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J Neurosci. 2008 Mar 5;28(10):2375-82. doi: 10.1523/JNEUROSCI.5064-07.2008.

Transient D1 dopamine receptor expression on prefrontal cortex projection neurons: relationship to enhanced motivational salience of drug cues in adolescence.

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McLean Hospital, Belmont, Massachusetts 02478, USA.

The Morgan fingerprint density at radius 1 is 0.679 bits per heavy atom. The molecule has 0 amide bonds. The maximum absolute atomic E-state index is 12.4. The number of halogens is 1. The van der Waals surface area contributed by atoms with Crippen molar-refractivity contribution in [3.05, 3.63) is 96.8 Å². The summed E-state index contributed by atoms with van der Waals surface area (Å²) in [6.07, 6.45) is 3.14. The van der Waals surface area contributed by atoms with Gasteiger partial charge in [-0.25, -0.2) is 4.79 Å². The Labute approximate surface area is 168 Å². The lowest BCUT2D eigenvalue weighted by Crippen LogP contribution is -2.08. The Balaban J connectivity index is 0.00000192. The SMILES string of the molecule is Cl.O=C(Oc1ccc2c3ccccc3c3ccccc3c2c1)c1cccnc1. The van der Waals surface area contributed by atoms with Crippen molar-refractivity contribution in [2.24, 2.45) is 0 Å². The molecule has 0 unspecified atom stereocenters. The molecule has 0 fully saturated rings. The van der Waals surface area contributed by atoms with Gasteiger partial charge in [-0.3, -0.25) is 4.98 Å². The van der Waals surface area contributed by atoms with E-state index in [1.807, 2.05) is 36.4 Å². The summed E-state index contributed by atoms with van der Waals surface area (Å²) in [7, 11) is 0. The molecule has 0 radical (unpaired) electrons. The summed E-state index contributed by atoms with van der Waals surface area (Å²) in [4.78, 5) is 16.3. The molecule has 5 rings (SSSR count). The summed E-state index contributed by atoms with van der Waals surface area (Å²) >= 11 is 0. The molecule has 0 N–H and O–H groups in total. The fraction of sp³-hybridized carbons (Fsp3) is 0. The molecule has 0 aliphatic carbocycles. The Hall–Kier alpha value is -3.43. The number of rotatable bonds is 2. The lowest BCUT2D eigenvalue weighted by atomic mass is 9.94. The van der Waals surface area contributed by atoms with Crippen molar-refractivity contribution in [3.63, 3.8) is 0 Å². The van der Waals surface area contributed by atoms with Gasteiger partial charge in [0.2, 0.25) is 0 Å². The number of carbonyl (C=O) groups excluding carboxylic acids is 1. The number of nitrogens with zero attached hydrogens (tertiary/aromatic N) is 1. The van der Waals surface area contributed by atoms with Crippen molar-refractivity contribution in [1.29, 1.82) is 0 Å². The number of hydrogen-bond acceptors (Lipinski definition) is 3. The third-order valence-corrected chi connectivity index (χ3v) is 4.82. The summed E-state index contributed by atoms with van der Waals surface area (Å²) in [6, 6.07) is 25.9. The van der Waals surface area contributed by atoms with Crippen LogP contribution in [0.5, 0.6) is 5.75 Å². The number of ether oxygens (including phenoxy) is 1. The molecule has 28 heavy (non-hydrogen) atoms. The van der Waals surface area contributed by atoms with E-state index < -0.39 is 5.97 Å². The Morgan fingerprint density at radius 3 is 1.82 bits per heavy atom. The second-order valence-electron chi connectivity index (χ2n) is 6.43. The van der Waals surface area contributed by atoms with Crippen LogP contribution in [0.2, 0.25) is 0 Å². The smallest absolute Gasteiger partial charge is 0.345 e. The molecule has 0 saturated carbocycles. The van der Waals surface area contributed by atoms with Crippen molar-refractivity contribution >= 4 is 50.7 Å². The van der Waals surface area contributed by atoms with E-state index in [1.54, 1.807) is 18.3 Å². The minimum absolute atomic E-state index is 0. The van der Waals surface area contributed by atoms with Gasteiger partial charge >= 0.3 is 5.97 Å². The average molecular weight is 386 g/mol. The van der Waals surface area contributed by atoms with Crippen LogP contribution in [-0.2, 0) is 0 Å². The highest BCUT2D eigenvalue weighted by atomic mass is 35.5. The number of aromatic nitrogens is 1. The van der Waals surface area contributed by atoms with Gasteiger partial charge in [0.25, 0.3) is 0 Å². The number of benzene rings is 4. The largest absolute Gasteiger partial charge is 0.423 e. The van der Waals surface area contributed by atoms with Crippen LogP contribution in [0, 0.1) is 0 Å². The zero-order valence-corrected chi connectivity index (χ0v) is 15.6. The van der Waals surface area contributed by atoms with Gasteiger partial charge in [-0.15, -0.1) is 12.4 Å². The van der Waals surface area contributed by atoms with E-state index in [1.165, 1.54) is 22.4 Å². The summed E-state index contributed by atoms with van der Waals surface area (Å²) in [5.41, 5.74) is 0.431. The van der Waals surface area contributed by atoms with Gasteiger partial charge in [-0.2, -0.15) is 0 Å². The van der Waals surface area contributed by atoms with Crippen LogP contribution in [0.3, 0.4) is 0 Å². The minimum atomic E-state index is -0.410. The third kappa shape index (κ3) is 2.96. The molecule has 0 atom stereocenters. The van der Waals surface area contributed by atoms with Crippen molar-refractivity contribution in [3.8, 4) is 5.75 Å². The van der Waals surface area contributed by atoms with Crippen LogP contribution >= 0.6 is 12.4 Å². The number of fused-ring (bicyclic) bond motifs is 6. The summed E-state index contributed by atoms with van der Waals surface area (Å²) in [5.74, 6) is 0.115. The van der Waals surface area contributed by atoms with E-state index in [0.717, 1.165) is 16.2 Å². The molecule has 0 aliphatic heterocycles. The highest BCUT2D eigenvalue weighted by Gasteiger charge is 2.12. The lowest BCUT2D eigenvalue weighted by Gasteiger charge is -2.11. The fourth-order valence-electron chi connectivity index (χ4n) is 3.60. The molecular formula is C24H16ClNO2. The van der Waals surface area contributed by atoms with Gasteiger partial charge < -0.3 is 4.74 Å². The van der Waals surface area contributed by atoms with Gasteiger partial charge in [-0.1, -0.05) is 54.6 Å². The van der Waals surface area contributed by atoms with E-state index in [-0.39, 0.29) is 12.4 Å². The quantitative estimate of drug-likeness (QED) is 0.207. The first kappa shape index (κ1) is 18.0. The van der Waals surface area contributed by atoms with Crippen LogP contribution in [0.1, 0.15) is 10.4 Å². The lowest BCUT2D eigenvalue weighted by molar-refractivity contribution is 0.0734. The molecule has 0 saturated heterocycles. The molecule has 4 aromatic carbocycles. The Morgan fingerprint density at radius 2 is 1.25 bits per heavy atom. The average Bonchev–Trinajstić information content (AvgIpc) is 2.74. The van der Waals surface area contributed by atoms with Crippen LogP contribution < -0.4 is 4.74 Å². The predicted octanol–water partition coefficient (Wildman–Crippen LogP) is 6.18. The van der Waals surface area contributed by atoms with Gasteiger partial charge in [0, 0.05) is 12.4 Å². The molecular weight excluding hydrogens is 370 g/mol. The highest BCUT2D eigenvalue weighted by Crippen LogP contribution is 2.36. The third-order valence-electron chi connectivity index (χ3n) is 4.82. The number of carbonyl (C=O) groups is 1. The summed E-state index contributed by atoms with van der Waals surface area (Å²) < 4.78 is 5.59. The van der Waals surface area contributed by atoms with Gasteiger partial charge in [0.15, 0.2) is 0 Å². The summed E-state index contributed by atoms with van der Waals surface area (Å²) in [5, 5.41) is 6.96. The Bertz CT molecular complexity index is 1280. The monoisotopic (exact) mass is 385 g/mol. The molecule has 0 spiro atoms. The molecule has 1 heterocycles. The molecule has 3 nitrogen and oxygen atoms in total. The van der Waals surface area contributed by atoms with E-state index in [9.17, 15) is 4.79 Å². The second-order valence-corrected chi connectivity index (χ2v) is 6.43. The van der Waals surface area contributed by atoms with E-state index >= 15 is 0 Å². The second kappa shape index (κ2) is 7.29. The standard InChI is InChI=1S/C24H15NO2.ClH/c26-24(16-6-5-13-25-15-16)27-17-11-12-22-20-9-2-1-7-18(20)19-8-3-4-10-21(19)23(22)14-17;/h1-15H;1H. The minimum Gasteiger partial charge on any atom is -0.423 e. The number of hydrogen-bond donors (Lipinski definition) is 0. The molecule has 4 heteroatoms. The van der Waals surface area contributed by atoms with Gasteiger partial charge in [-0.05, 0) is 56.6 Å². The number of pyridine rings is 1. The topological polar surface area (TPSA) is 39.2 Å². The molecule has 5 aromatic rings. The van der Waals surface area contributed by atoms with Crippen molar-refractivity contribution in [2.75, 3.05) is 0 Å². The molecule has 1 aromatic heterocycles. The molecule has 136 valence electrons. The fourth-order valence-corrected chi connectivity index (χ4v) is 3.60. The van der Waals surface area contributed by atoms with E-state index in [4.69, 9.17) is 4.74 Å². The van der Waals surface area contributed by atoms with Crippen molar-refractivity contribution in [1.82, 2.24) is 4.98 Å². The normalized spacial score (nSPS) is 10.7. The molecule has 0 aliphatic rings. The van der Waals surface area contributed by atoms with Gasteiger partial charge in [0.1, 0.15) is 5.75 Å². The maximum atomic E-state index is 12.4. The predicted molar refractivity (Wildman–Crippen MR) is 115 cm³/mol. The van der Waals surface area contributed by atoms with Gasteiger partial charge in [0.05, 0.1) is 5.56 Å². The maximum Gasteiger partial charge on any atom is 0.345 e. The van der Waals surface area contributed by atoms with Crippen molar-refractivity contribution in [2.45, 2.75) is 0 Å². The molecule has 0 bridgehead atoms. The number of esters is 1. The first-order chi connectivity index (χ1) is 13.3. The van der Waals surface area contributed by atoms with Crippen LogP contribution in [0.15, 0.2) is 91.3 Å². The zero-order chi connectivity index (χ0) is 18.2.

Adolescence is a transitional period during development that is associated with a greater likelihood of addiction to drugs than any other age. In the prefrontal cortex (PFC), D(1) dopamine receptors mediate motivational salience attribution, which plays a role in addiction. Here, we investigated the relationship of age-related D(1) dopamine receptor expression in the PFC with the maturation of cocaine place conditioning. Confocal microscopy revealed that retrogradely traced cortical output neurons to the nucleus accumbens express higher levels of D(1) receptors during adolescence compared with younger and older ages. D(1) expression does not change on GABAergic interneurons across age. Adolescent differences in D(1) expression occur independently of cortical-accumbens connectivity, which proliferates through adulthood. Behaviorally, adolescent rats are more sensitive to cocaine place conditioning than younger and older rats. However, microinjections of the D(1) antagonist SCH23390 into the PFC blocked adolescent place preferences, whereas microinjections of D(1) agonists dose-dependently increased preferences for cocaine-associated environments previously not preferred by juveniles. These results suggest that the heightened expression of D(1) receptors on cortical-accumbens projections may help explain increased sensitivity to environmental events and addictive behaviors during adolescence, whereas the paucity of D(1)-expressing projections may reduce risk in juveniles.

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